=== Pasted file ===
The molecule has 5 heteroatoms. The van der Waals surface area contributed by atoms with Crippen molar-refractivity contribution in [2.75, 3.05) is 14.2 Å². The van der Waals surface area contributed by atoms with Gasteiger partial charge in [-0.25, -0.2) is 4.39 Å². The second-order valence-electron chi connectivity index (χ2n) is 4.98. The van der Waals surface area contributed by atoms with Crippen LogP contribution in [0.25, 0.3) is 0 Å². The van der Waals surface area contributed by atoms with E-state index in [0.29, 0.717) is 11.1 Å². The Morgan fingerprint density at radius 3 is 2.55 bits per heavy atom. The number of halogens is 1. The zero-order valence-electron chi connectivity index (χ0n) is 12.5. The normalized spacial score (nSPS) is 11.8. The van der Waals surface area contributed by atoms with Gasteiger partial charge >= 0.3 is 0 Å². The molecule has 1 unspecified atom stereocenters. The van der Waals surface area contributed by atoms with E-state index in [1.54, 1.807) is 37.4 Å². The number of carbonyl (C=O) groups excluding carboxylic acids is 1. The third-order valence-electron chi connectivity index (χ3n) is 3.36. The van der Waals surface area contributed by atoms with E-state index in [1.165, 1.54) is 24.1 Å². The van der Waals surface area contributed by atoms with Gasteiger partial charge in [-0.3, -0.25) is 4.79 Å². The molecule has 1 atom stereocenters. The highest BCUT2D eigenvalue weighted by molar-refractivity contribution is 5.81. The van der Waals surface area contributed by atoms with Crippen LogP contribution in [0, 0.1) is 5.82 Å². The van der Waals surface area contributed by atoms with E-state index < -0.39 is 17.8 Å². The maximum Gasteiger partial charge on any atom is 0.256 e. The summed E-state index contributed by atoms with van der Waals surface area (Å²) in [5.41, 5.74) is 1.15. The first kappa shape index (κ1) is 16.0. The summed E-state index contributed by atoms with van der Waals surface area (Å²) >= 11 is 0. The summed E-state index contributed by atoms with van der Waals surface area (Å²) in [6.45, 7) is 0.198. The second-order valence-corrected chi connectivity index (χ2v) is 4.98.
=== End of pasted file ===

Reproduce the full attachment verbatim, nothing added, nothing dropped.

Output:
The molecule has 5 heteroatoms. The van der Waals surface area contributed by atoms with Crippen molar-refractivity contribution in [2.75, 3.05) is 14.2 Å². The van der Waals surface area contributed by atoms with Gasteiger partial charge in [-0.25, -0.2) is 4.39 Å². The second-order valence-electron chi connectivity index (χ2n) is 4.98. The van der Waals surface area contributed by atoms with Crippen LogP contribution in [0.25, 0.3) is 0 Å². The van der Waals surface area contributed by atoms with E-state index in [0.29, 0.717) is 11.1 Å². The Morgan fingerprint density at radius 3 is 2.55 bits per heavy atom. The number of halogens is 1. The zero-order valence-electron chi connectivity index (χ0n) is 12.5. The normalized spacial score (nSPS) is 11.8. The van der Waals surface area contributed by atoms with Gasteiger partial charge >= 0.3 is 0 Å². The molecule has 1 unspecified atom stereocenters. The van der Waals surface area contributed by atoms with E-state index in [1.54, 1.807) is 37.4 Å². The number of carbonyl (C=O) groups excluding carboxylic acids is 1. The third-order valence-electron chi connectivity index (χ3n) is 3.36. The van der Waals surface area contributed by atoms with E-state index in [1.165, 1.54) is 24.1 Å². The van der Waals surface area contributed by atoms with Gasteiger partial charge in [-0.3, -0.25) is 4.79 Å². The molecule has 1 atom stereocenters. The highest BCUT2D eigenvalue weighted by molar-refractivity contribution is 5.81. The van der Waals surface area contributed by atoms with Crippen LogP contribution in [0, 0.1) is 5.82 Å². The van der Waals surface area contributed by atoms with E-state index < -0.39 is 17.8 Å². The maximum Gasteiger partial charge on any atom is 0.256 e. The summed E-state index contributed by atoms with van der Waals surface area (Å²) in [5.41, 5.74) is 1.15. The first kappa shape index (κ1) is 16.0. The summed E-state index contributed by atoms with van der Waals surface area (Å²) >= 11 is 0. The summed E-state index contributed by atoms with van der Waals surface area (Å²) in [6.45, 7) is 0.198. The second-order valence-corrected chi connectivity index (χ2v) is 4.98.